Wind told the Lower board that Northern is working to enforce Article 19 of the 1938 contract between Northern Water and the federal government, known as the Project Repayment Contract. That article, one of 27 contained in the contract, specifies that all seepage and return flows from the use of Colorado-Big Thompson project water are reserved to Northern Water and are not to be taken outside the district’s boundaries.
On May 9, Northern adopted a resolution saying it would “take appropriate actions to enforce Article 19 consistent its interpretation of Article 19.”
Wind said the heavy lifting in that effort will be tracking how C-BT water, and resulting seepage and return flow, are used. He used the phrase “colors of water,” which is a concept that holds that, through close monitoring and accounting, mixed waters from various sources actually can be tracked through multiple uses. For instance, water that is native to the South Platte Basin can be accounted differently from C-BT water, which is diverted from the Colorado River into Grand Lake and piped through the Adams Tunnel to Estes Park and held in Horsetooth Reservoir and Carter Lake for distribution to C-BT members.
Return flows are water that has been diverted from the river, used to irrigate crops or for municipal use, and either seeps back to the river through the ground or is discharged after treatment. Much of the river’s flow in the lower reaches in late summer and through the winter is from return flows from upstream use. Return flows are crucial to irrigators in Weld, Morgan, Washington, Logan and Sedgwick counties.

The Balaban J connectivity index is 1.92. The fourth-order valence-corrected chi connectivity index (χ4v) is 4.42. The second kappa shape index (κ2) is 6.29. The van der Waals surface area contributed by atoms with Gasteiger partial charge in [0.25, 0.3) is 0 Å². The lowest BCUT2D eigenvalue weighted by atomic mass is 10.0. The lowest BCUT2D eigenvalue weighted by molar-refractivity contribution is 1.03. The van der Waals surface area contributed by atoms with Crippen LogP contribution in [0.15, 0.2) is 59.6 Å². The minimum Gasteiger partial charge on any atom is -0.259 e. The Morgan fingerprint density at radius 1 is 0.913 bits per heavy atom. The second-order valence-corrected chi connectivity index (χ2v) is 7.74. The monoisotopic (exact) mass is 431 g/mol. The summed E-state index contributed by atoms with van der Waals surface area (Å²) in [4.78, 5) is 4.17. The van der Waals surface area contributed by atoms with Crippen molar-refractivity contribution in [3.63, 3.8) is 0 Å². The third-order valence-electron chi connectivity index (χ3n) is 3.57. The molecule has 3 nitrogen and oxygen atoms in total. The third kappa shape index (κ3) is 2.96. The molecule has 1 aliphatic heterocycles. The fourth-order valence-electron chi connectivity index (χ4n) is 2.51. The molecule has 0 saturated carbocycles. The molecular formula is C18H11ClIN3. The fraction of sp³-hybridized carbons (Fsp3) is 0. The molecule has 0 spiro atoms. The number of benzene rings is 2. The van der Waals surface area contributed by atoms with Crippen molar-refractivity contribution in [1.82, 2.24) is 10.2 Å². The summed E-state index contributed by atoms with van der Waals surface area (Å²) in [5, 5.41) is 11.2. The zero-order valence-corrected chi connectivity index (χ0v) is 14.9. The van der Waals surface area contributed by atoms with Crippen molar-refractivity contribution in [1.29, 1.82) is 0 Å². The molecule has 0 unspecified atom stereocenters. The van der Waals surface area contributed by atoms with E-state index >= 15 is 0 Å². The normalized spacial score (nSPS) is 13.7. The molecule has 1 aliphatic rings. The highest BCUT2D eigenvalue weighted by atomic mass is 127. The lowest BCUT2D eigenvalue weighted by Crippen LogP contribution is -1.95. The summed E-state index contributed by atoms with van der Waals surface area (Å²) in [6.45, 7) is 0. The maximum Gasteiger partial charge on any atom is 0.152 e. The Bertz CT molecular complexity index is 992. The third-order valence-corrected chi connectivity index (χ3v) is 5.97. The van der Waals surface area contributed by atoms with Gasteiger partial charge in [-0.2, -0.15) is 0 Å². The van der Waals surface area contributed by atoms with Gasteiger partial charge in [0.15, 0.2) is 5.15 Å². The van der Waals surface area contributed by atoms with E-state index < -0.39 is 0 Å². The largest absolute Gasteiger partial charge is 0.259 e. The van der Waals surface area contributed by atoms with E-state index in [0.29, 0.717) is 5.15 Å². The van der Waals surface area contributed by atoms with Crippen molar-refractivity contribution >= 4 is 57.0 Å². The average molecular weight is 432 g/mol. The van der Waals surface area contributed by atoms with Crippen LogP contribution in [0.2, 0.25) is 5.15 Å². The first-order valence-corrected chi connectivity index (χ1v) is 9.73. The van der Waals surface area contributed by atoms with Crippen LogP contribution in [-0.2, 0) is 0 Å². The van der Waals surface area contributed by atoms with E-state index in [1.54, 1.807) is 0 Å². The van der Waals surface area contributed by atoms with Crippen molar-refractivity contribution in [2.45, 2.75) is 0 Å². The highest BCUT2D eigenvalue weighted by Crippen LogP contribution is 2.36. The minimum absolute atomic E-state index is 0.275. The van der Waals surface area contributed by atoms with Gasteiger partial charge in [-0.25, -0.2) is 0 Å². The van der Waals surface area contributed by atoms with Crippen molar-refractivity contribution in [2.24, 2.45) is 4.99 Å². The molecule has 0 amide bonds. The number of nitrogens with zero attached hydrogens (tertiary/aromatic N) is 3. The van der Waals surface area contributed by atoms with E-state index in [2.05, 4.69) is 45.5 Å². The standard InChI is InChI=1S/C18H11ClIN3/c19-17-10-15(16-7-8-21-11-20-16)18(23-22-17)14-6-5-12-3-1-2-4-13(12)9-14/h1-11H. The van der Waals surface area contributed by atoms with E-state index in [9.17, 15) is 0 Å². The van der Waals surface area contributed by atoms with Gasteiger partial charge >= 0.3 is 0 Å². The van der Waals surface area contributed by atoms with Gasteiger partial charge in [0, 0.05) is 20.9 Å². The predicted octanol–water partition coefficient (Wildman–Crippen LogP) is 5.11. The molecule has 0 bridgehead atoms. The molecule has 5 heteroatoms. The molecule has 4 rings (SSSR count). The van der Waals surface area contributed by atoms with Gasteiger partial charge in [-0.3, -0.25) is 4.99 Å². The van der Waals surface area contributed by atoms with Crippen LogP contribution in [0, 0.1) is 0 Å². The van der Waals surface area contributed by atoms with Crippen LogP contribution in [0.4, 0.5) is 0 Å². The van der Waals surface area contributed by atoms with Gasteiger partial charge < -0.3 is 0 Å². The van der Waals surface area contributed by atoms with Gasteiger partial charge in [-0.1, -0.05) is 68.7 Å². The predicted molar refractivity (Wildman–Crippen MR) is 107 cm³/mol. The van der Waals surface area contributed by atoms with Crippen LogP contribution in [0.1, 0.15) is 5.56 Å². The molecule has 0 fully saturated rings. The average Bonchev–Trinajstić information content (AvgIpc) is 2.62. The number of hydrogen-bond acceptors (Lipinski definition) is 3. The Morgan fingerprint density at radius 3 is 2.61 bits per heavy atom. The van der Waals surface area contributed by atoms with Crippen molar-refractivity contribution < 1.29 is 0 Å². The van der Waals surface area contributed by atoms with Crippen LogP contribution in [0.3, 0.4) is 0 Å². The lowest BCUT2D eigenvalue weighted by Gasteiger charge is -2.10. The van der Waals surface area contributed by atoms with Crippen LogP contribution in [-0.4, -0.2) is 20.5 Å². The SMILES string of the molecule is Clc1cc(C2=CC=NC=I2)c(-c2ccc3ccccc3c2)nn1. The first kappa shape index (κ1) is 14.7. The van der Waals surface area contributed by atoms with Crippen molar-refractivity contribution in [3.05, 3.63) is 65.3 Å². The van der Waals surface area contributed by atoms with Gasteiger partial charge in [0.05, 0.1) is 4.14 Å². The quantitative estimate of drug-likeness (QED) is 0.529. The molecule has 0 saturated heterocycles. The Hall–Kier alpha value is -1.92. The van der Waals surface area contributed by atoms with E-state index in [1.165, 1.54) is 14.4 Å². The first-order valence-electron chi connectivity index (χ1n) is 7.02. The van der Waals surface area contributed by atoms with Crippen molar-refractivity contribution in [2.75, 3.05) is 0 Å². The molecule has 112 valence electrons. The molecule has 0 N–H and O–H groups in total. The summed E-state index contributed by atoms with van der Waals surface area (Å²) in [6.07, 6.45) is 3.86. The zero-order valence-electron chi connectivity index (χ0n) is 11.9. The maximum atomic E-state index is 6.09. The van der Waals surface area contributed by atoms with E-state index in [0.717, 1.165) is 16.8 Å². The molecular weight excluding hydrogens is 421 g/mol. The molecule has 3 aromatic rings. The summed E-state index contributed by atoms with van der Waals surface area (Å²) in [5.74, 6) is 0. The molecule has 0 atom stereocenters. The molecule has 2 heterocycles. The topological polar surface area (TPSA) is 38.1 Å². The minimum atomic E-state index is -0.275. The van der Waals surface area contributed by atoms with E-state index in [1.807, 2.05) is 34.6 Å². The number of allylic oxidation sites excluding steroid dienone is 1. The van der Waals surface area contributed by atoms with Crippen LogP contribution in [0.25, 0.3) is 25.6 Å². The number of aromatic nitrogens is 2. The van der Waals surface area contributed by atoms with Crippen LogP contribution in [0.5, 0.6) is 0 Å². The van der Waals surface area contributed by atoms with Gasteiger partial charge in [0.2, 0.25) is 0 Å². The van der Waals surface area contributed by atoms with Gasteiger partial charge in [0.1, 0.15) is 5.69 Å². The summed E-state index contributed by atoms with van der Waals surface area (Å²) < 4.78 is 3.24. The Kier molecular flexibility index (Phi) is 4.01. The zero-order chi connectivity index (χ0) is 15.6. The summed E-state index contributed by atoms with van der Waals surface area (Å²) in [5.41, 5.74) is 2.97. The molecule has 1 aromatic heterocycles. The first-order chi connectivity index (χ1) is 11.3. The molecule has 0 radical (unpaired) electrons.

“To protect return flows, we have to know what they are,” Wind said. “We have to be able to quantify what return flows are coming from C-BT use and what’s from native water. It’s complicated.”
Hall told the Lower board that there is the danger that “change of use” cases going through Colorado water courts could result in return flows from C-BT water being shipped out of the Northern district in violation of Article 19.
“We’re starting to see change cases on irrigation ditches moving water outside the district boundaries,” Hall said. “That’s why it’s important to track this stuff. It’s easier to track municipal water because we can look at their (wastewater treatment facility) discharges, but it’s harder to prove agricultural return flows.”
Hall said return flows from native water are not subject to Article 19, only C-BT return flows.
Wind said Northern will be watching closely all change of use cases that go through Colorado’s water courts and will continue monitoring water usage in the district to make sure C-BT water doesn’t leave the district.
From the Engineering News Record (Thomas F. Armistead):